Which new iPod should I buy?

I have no idea which of the new iPods are right for me. I like the look of all of them but they're all so different inside. What type of people are the new models aimed at?

I really like all of the new iPod models and definitely want to upgrade to one of them. Thing is, I don't know which one! Back in the day there was only really the choice of one; now there are four!

Although I can afford to buy the most expensive model, the most expensive now isn't necessarily the right one for me. Can you tell me what type of person each model is aimed at?


The entry-level iPod is of course the shuffle. The £49 shuffle is ideal for joggers and those who frequent the gym. It's small, lightweight and inexpensive. It's also a good choice for use as a second MP3 player. Maybe you have a hard disk-based player for the commute, but fancy something unnoticeable when running. Maybe you're off to a festival and don't want to have your 80GB iPod stolen. The shuffle's ideal. With 1GB of memory though, it's not going to stash many tunes -- 200 realistically. Consider this if you can frequently update your shuffle's library.

The iPod nano is the best selling player in the world. It's affordable, convenient, packed with features and capacious enough for most people. You should consider the £99-£129 nano if you buy most of your music from iTunes or if your library is primarily stocked with MP3s (as opposed to lossless audio). Because it also plays video it's ideal for the occasional video podcast, music video or TV show. Just remember that with only up to 8GB of space, videos will fill up the memory quickly.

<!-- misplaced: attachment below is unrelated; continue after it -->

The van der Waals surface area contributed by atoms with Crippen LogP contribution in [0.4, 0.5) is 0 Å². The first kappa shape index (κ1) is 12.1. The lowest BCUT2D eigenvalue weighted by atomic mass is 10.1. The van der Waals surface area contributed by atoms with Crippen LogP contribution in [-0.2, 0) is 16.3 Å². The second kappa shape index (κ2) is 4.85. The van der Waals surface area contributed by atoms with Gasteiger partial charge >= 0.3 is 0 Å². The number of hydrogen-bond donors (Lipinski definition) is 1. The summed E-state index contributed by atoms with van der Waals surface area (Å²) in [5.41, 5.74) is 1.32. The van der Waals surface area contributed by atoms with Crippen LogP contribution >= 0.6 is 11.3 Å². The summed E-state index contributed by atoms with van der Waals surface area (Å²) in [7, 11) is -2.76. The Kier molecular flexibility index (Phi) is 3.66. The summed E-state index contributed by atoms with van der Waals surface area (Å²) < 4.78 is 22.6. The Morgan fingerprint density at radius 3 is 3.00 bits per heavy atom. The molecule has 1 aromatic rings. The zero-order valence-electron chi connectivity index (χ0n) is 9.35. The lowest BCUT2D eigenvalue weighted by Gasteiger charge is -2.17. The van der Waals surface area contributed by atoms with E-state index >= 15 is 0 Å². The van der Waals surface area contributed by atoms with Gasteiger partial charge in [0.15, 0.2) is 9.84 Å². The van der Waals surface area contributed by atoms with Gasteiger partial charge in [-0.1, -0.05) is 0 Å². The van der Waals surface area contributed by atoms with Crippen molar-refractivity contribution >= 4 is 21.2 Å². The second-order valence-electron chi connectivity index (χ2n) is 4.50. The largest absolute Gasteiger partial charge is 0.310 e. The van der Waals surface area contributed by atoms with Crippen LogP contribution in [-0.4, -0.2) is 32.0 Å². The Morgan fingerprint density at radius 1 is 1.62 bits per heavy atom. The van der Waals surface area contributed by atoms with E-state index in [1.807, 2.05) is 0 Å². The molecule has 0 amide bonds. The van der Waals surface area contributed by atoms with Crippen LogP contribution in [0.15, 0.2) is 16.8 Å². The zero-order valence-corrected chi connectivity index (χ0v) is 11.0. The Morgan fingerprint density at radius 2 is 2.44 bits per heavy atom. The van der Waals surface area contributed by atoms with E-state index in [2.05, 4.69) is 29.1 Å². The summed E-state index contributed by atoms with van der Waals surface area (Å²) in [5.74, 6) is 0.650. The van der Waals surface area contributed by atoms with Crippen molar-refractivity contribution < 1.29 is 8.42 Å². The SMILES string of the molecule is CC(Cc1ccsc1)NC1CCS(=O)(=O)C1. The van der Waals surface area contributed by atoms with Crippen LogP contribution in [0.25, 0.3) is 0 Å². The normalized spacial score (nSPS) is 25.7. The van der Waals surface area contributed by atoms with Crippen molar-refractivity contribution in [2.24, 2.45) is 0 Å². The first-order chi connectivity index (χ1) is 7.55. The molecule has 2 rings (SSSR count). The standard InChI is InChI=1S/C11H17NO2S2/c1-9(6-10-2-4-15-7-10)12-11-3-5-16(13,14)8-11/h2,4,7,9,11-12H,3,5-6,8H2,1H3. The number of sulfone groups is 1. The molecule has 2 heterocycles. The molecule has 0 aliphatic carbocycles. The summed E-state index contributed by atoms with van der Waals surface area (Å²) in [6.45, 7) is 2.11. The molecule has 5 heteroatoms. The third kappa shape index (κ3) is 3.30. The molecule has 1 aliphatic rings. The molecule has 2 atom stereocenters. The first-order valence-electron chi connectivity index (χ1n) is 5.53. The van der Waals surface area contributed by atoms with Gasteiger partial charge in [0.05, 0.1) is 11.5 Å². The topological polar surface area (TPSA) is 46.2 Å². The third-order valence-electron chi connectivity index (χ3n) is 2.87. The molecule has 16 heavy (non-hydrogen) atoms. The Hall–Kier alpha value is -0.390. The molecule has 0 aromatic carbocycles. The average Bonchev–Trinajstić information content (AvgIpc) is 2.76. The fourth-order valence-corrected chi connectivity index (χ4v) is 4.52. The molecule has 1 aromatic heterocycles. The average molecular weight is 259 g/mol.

If you've got a massive collection of music, heaps of TV show videos and thousands of photographs, take a look at the iPod classic. This comes with up to 160GB of storage, meaning that even if your entire collection is in beautiful lossless quality and DVD-resolution video, you're still bound to have space still floating around. This £159-£229 player is also a great choice to use with a good hi-fi, since lossless audio is, for most people, as good through a nice system as a CD, plus you'll be able to output your video library to any TV (with an optional cable).

Apple's most innovative model is the £199-£269 iPod touch. With just one button and a massive touch-screen display, this player is geared up perfectly for video -- except it maxes out at an irritatingly small 16GB. Full-length DVD-quality movies will look fantastic on the touch, but its limited memory will constrain you to just a few full movies, even if your music collection is small. The person most likely to use the touch to its full potential is a frequent flier, a commuter with a long journey to and from work, or an iTunes Store fan who loves their music videos.

A bonus with the touch is its built-in Web browser. Businessmen in and out of airports will be able to kill time as they wait, students can buy from iTunes while sat in a coffee house and commuters won't feel restricted with 16GB of storage, mainly since it's easy to use smart playlists in iTunes to fill up the touch with new content every night.

Bear in mind as well that the iPhone is out in the UK in November and comes with all the functionality of the iPod touch -- plus a phone, of course.